I had no one to protect. I didn’t like this place and I had decided to treat the kids who had betrayed me with the same nonchalant disregard they had given me; I gave names and the full story. No one asked me about Frank. The officer was primarily focused on the drug deal that had taken place before the club. After telling him all my exhausted mind knew, he continued to drill me. Completely deflated, I repeated my experience over and over until finally I hit my limit.

Me: I already told you! Now can I please go to bed?

My annoyance struck him and he released me. Becky led me back to the dorms where I collapsed into my bed, already asleep.


I didn’t wake until that evening. There was only one of my room mates in the suite and she was sitting on Quincy’s old bed, staring intently at me. When I stirred, the questions began. She knew.

Anna: He raped you didn’t he?

Me: I think so. I need to sleep more.

Anna: Did they do anything to you….down there…while you were in the hospital?

Me: I don’t think so. His name was Frank.

Suddenly, I made connections and the weight of what Frank had done hit me harder than an overloaded train. My heart crushed under its wheels and I wanted to die.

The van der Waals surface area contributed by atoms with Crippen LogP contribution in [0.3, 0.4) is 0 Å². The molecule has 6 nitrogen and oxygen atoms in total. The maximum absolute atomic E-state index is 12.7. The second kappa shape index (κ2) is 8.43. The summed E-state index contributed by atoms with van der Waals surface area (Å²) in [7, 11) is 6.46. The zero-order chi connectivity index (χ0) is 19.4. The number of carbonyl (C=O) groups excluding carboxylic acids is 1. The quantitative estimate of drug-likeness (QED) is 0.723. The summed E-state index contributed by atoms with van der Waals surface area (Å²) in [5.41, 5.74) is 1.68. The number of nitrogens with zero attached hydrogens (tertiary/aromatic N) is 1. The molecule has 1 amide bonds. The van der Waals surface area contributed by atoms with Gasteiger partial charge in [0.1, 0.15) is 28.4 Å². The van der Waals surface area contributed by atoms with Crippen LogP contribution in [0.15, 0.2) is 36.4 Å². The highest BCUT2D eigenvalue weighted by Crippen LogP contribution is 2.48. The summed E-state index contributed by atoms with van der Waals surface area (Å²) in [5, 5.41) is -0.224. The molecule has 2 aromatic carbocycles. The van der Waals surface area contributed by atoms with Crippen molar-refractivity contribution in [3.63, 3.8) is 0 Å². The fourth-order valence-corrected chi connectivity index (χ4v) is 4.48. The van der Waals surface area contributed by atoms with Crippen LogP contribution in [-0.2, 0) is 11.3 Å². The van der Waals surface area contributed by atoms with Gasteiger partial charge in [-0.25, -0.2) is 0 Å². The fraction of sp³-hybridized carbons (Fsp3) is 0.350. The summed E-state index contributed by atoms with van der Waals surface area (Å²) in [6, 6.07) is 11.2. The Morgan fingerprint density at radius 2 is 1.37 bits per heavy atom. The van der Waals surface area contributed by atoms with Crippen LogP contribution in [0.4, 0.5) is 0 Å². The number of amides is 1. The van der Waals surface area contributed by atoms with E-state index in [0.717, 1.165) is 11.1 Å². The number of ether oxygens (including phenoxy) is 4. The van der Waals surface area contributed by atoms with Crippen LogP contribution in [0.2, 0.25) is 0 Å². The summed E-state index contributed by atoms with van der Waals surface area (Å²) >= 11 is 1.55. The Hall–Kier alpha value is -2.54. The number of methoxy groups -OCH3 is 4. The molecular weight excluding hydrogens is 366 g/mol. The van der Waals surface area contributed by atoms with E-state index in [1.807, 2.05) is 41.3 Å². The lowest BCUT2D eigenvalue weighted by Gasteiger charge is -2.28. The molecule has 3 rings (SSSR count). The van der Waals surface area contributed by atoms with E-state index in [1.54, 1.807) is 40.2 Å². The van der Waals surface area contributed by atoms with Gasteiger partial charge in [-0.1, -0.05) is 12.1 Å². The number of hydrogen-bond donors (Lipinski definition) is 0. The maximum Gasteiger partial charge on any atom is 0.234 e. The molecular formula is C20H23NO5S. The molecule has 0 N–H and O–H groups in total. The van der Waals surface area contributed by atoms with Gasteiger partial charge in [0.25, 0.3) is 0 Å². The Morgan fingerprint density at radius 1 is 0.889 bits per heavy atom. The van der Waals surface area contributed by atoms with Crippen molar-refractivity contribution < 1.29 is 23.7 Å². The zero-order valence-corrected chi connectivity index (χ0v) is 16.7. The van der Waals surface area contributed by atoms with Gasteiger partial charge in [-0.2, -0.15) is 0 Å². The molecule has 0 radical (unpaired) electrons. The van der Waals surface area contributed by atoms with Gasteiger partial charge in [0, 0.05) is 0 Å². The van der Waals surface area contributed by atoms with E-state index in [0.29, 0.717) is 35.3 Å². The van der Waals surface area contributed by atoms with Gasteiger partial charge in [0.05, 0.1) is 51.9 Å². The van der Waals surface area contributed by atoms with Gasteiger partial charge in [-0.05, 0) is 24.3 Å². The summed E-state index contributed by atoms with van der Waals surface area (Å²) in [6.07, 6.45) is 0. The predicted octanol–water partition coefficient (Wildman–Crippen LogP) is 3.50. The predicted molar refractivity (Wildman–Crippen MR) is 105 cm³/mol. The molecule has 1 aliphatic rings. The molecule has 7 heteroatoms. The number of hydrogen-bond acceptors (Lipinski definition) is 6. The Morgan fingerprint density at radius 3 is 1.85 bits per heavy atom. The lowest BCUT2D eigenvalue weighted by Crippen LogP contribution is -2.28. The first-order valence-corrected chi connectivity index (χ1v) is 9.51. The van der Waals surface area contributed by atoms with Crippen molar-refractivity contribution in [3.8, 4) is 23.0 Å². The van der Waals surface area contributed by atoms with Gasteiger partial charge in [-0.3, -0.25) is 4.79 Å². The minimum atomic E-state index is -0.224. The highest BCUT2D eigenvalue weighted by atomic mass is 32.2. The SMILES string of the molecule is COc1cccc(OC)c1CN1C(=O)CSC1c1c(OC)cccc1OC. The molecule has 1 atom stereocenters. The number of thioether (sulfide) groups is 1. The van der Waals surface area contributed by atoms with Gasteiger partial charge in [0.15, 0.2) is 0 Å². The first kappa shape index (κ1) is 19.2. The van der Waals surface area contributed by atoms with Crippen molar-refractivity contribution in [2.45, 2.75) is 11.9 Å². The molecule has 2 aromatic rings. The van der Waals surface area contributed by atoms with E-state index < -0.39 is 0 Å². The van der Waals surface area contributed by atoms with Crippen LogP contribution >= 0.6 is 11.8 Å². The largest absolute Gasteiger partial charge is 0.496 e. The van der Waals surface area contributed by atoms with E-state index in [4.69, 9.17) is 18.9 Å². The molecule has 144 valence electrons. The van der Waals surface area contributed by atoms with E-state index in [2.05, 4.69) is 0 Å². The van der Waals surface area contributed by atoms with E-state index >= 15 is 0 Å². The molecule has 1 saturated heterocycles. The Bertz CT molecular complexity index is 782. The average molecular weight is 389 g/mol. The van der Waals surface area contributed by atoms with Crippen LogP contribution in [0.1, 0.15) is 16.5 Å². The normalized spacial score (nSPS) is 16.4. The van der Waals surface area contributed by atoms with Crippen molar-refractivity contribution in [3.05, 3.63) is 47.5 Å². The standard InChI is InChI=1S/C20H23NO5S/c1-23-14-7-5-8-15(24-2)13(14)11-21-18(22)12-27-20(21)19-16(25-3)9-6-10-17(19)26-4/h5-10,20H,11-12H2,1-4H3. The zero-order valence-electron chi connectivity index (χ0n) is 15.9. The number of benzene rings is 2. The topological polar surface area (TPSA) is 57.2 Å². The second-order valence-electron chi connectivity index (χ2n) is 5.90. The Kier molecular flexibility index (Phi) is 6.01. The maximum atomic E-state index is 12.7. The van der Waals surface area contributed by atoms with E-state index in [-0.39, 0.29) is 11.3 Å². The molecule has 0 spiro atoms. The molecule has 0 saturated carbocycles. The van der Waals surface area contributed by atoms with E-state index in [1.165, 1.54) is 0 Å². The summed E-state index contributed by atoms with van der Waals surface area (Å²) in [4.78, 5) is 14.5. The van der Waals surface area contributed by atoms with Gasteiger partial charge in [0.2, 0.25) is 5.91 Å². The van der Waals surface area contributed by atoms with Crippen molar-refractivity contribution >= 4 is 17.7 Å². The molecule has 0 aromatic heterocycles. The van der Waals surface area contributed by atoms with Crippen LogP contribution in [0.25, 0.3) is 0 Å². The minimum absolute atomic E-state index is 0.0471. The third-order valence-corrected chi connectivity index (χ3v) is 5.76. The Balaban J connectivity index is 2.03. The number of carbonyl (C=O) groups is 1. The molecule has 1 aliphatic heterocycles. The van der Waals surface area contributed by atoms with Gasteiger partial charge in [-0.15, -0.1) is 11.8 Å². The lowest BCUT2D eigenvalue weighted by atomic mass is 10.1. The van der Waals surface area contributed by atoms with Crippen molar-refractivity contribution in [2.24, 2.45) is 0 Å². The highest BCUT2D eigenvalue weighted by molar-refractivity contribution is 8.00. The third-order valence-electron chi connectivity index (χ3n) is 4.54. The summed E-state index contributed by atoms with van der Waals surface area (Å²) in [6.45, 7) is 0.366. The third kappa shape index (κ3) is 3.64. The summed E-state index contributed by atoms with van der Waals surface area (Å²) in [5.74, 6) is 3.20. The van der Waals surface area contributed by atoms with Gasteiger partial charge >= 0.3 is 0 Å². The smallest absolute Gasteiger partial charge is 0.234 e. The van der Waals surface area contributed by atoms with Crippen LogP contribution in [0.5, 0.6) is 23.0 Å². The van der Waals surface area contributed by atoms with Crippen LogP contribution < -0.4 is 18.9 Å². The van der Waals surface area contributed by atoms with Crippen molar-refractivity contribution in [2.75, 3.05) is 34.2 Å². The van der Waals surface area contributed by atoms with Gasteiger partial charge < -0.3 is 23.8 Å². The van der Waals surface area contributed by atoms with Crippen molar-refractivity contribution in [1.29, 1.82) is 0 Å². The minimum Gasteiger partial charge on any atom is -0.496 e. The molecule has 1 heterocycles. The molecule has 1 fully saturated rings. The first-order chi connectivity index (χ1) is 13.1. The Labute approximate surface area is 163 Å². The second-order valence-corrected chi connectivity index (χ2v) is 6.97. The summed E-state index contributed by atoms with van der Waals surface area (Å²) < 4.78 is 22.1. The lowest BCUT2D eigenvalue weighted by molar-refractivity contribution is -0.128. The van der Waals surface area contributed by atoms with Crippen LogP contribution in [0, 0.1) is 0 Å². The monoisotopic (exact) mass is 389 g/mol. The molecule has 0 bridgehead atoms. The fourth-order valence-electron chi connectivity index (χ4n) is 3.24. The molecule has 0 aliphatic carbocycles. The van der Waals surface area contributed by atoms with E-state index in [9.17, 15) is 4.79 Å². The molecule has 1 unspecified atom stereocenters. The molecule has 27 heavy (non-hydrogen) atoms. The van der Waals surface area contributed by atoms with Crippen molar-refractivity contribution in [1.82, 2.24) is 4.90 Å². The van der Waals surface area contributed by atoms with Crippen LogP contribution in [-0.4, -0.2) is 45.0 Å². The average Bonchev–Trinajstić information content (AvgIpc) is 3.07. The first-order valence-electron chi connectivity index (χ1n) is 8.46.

I seized my head in what I knew was a neck-breaking position position. I had read enough to know with the right movements I could snap my own neck.

Anna: Don’t do it.

Me: Why not? My dad will kill me.

Anna: Can you imagine what it would be like for me?

She sat tensely yet in an oddly relaxed position on the bunk opposite mine.

Anna: Do you know what it would be like for me to watch you kill yourself? Do you think after that I would have normal life and a normal family?

She was right, I realized; I couldn’t do that to her. My grip relaxed and I began calculating how to pull my stunt off without anyone around. It was too much and I fell back again into blessed sleeping blackness.

The next day I was told by Becky that my fate was being decided and it would be best for me to go to class as usual. Anna had whispered to me that she had told Becky she was sure I’d been raped, but was told that unless I came forward to them or the police, they weren’t planning to follow up or ask me. I was determined to save face with my father; I muscled up all the courage I had and went to class.

I felt the stares on my face, body and into my soul for the entire day. I avoided the smoking area like the plague, terrified the kids knew I had named them. At the end of my last class, I walked out of the building and to the bike rack, but my bike was gone. Trudging back to the dorms, I buried myself from the shame in my blankets, sleeping deeply in my nightmares.